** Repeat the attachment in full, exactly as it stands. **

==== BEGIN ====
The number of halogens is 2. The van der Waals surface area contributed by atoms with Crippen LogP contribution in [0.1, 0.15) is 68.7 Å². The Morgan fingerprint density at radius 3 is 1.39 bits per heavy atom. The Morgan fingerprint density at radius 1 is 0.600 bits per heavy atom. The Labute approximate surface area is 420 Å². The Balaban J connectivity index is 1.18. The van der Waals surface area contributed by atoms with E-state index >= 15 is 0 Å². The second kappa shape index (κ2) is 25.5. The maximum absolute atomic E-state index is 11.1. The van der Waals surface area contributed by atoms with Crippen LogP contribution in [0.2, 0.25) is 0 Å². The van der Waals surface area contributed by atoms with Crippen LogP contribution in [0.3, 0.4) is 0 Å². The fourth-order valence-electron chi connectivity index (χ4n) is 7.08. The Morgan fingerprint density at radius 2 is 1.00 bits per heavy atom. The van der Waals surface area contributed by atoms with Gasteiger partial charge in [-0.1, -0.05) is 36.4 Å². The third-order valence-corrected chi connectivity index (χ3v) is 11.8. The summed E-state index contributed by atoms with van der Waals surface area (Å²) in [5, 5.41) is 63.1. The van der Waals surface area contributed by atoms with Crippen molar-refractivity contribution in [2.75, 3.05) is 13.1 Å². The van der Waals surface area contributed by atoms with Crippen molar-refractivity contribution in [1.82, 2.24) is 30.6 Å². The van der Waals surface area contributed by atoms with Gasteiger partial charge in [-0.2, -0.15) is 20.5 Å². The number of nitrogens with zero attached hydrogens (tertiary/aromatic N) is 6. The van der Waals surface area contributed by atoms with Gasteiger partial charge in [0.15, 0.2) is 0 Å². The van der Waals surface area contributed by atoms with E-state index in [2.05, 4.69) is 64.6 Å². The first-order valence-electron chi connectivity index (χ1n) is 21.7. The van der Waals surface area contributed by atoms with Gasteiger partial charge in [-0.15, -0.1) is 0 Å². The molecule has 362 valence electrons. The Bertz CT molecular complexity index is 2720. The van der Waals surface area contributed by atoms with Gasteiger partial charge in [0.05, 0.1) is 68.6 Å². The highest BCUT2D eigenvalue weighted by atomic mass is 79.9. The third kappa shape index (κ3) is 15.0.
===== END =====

The number of halogens is 2. The van der Waals surface area contributed by atoms with Crippen LogP contribution in [0.1, 0.15) is 68.7 Å². The Morgan fingerprint density at radius 3 is 1.39 bits per heavy atom. The Morgan fingerprint density at radius 1 is 0.600 bits per heavy atom. The Labute approximate surface area is 420 Å². The Balaban J connectivity index is 1.18. The van der Waals surface area contributed by atoms with E-state index >= 15 is 0 Å². The second kappa shape index (κ2) is 25.5. The maximum absolute atomic E-state index is 11.1. The van der Waals surface area contributed by atoms with Crippen LogP contribution in [0.2, 0.25) is 0 Å². The van der Waals surface area contributed by atoms with Crippen LogP contribution in [0.3, 0.4) is 0 Å². The fourth-order valence-electron chi connectivity index (χ4n) is 7.08. The Morgan fingerprint density at radius 2 is 1.00 bits per heavy atom. The van der Waals surface area contributed by atoms with Gasteiger partial charge in [-0.1, -0.05) is 36.4 Å². The third-order valence-corrected chi connectivity index (χ3v) is 11.8. The summed E-state index contributed by atoms with van der Waals surface area (Å²) in [5, 5.41) is 63.1. The van der Waals surface area contributed by atoms with Crippen molar-refractivity contribution in [2.75, 3.05) is 13.1 Å². The van der Waals surface area contributed by atoms with Crippen molar-refractivity contribution in [1.82, 2.24) is 30.6 Å². The van der Waals surface area contributed by atoms with Gasteiger partial charge in [-0.2, -0.15) is 20.5 Å². The number of nitrogens with zero attached hydrogens (tertiary/aromatic N) is 6. The van der Waals surface area contributed by atoms with Gasteiger partial charge in [0.15, 0.2) is 0 Å². The van der Waals surface area contributed by atoms with E-state index in [2.05, 4.69) is 64.6 Å². The first-order valence-electron chi connectivity index (χ1n) is 21.7. The van der Waals surface area contributed by atoms with Gasteiger partial charge in [-0.15, -0.1) is 0 Å². The molecule has 362 valence electrons. The Bertz CT molecular complexity index is 2720. The van der Waals surface area contributed by atoms with Gasteiger partial charge in [0.05, 0.1) is 68.6 Å². The highest BCUT2D eigenvalue weighted by atomic mass is 79.9. The third kappa shape index (κ3) is 15.0.